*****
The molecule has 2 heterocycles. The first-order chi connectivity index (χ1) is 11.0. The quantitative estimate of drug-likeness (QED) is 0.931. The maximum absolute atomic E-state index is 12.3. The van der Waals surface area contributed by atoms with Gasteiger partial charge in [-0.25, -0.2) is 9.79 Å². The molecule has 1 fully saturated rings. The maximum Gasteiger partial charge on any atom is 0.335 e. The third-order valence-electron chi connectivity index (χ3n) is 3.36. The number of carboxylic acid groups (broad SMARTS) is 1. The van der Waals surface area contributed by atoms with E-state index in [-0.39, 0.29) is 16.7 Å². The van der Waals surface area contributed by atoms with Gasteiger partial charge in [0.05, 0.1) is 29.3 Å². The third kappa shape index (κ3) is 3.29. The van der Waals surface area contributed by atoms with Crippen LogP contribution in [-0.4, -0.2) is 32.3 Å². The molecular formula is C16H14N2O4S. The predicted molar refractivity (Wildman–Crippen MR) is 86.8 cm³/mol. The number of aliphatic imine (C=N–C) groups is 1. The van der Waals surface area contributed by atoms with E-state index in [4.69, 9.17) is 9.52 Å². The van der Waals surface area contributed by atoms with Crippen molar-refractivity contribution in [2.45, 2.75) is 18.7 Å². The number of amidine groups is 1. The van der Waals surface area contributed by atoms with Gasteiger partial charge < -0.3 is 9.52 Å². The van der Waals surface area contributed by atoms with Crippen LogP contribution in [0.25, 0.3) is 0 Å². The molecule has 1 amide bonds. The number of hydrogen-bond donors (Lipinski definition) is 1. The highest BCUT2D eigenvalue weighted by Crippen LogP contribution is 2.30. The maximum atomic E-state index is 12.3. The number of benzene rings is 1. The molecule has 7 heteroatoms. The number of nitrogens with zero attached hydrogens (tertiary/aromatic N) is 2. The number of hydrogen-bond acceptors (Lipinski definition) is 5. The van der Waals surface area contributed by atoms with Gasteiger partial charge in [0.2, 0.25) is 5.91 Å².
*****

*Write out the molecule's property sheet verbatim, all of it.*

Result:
The molecule has 2 heterocycles. The first-order chi connectivity index (χ1) is 11.0. The quantitative estimate of drug-likeness (QED) is 0.931. The maximum absolute atomic E-state index is 12.3. The van der Waals surface area contributed by atoms with Gasteiger partial charge in [-0.25, -0.2) is 9.79 Å². The molecule has 1 fully saturated rings. The maximum Gasteiger partial charge on any atom is 0.335 e. The third-order valence-electron chi connectivity index (χ3n) is 3.36. The number of carboxylic acid groups (broad SMARTS) is 1. The van der Waals surface area contributed by atoms with E-state index in [-0.39, 0.29) is 16.7 Å². The van der Waals surface area contributed by atoms with Gasteiger partial charge in [0.05, 0.1) is 29.3 Å². The third kappa shape index (κ3) is 3.29. The van der Waals surface area contributed by atoms with Crippen LogP contribution in [-0.4, -0.2) is 32.3 Å². The molecular formula is C16H14N2O4S. The predicted molar refractivity (Wildman–Crippen MR) is 86.8 cm³/mol. The number of aliphatic imine (C=N–C) groups is 1. The van der Waals surface area contributed by atoms with E-state index in [4.69, 9.17) is 9.52 Å². The van der Waals surface area contributed by atoms with Crippen molar-refractivity contribution in [2.45, 2.75) is 18.7 Å². The number of amidine groups is 1. The van der Waals surface area contributed by atoms with Gasteiger partial charge < -0.3 is 9.52 Å². The van der Waals surface area contributed by atoms with Crippen LogP contribution in [0.25, 0.3) is 0 Å². The molecule has 1 amide bonds. The number of hydrogen-bond donors (Lipinski definition) is 1. The highest BCUT2D eigenvalue weighted by Crippen LogP contribution is 2.30. The maximum atomic E-state index is 12.3. The number of benzene rings is 1. The molecule has 7 heteroatoms. The number of nitrogens with zero attached hydrogens (tertiary/aromatic N) is 2. The number of hydrogen-bond acceptors (Lipinski definition) is 5. The van der Waals surface area contributed by atoms with Gasteiger partial charge in [0.2, 0.25) is 5.91 Å².